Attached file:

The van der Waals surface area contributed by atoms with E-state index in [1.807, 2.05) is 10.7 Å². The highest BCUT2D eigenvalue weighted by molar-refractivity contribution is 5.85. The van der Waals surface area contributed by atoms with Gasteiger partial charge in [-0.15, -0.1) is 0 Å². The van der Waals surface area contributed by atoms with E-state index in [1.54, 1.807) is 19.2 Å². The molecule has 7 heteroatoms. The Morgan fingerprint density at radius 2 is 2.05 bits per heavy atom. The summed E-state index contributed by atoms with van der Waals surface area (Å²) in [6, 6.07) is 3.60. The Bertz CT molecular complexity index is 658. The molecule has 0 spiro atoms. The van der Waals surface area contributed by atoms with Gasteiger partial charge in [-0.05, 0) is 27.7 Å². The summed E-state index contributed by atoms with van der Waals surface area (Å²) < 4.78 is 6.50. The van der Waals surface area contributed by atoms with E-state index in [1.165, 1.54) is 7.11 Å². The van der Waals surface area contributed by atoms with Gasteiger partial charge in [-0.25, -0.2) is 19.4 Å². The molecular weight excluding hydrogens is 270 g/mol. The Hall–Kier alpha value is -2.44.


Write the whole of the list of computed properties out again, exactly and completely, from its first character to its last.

The van der Waals surface area contributed by atoms with E-state index in [1.807, 2.05) is 10.7 Å². The highest BCUT2D eigenvalue weighted by molar-refractivity contribution is 5.85. The van der Waals surface area contributed by atoms with Gasteiger partial charge in [-0.15, -0.1) is 0 Å². The van der Waals surface area contributed by atoms with E-state index in [1.54, 1.807) is 19.2 Å². The molecule has 7 heteroatoms. The Morgan fingerprint density at radius 2 is 2.05 bits per heavy atom. The summed E-state index contributed by atoms with van der Waals surface area (Å²) in [6, 6.07) is 3.60. The Bertz CT molecular complexity index is 658. The molecule has 0 spiro atoms. The van der Waals surface area contributed by atoms with Gasteiger partial charge in [-0.05, 0) is 27.7 Å². The summed E-state index contributed by atoms with van der Waals surface area (Å²) < 4.78 is 6.50. The van der Waals surface area contributed by atoms with E-state index in [1.165, 1.54) is 7.11 Å². The van der Waals surface area contributed by atoms with Gasteiger partial charge in [-0.25, -0.2) is 19.4 Å². The molecular weight excluding hydrogens is 270 g/mol. The Hall–Kier alpha value is -2.44.